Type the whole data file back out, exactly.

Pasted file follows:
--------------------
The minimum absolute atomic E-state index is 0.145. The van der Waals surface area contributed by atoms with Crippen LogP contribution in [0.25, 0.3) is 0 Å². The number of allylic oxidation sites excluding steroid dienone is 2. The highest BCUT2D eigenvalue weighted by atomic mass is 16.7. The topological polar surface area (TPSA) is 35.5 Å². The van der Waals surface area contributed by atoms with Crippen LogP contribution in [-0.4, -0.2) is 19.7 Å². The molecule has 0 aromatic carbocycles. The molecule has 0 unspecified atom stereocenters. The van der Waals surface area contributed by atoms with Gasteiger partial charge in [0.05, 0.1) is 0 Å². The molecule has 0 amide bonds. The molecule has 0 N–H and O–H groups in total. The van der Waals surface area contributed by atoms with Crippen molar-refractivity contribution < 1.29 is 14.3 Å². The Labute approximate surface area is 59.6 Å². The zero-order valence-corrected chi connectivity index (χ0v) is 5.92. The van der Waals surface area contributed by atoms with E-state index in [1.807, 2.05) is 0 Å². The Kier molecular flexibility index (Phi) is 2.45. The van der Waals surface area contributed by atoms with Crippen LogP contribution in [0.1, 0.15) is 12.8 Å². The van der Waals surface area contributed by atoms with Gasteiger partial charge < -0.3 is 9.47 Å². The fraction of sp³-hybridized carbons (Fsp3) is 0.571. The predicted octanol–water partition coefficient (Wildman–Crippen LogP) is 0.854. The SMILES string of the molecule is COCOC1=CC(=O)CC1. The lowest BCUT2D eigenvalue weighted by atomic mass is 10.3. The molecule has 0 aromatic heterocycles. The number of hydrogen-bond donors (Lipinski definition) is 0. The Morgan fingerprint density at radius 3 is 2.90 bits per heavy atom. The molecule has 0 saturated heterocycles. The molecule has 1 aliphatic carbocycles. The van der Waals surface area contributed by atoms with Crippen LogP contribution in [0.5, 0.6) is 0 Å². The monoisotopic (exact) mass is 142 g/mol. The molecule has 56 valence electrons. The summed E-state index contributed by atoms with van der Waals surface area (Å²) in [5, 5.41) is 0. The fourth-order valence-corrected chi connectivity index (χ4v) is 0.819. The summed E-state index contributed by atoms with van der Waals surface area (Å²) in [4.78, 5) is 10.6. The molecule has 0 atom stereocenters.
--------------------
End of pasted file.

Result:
The minimum absolute atomic E-state index is 0.145. The van der Waals surface area contributed by atoms with Crippen LogP contribution in [0.25, 0.3) is 0 Å². The number of allylic oxidation sites excluding steroid dienone is 2. The highest BCUT2D eigenvalue weighted by atomic mass is 16.7. The topological polar surface area (TPSA) is 35.5 Å². The van der Waals surface area contributed by atoms with Crippen LogP contribution in [-0.4, -0.2) is 19.7 Å². The molecule has 0 aromatic carbocycles. The molecule has 0 unspecified atom stereocenters. The van der Waals surface area contributed by atoms with Gasteiger partial charge in [0.05, 0.1) is 0 Å². The molecule has 0 amide bonds. The molecule has 0 N–H and O–H groups in total. The van der Waals surface area contributed by atoms with Crippen molar-refractivity contribution < 1.29 is 14.3 Å². The Labute approximate surface area is 59.6 Å². The zero-order valence-corrected chi connectivity index (χ0v) is 5.92. The van der Waals surface area contributed by atoms with E-state index in [1.807, 2.05) is 0 Å². The Kier molecular flexibility index (Phi) is 2.45. The van der Waals surface area contributed by atoms with Crippen LogP contribution in [0.1, 0.15) is 12.8 Å². The van der Waals surface area contributed by atoms with Gasteiger partial charge < -0.3 is 9.47 Å². The fraction of sp³-hybridized carbons (Fsp3) is 0.571. The predicted octanol–water partition coefficient (Wildman–Crippen LogP) is 0.854. The SMILES string of the molecule is COCOC1=CC(=O)CC1. The lowest BCUT2D eigenvalue weighted by atomic mass is 10.3. The molecule has 0 aromatic heterocycles. The number of hydrogen-bond donors (Lipinski definition) is 0. The Morgan fingerprint density at radius 3 is 2.90 bits per heavy atom. The molecule has 0 saturated heterocycles. The molecule has 1 aliphatic carbocycles. The van der Waals surface area contributed by atoms with Crippen LogP contribution in [0.5, 0.6) is 0 Å². The monoisotopic (exact) mass is 142 g/mol. The molecule has 56 valence electrons. The summed E-state index contributed by atoms with van der Waals surface area (Å²) in [5, 5.41) is 0. The fourth-order valence-corrected chi connectivity index (χ4v) is 0.819. The summed E-state index contributed by atoms with van der Waals surface area (Å²) in [4.78, 5) is 10.6. The molecule has 0 atom stereocenters.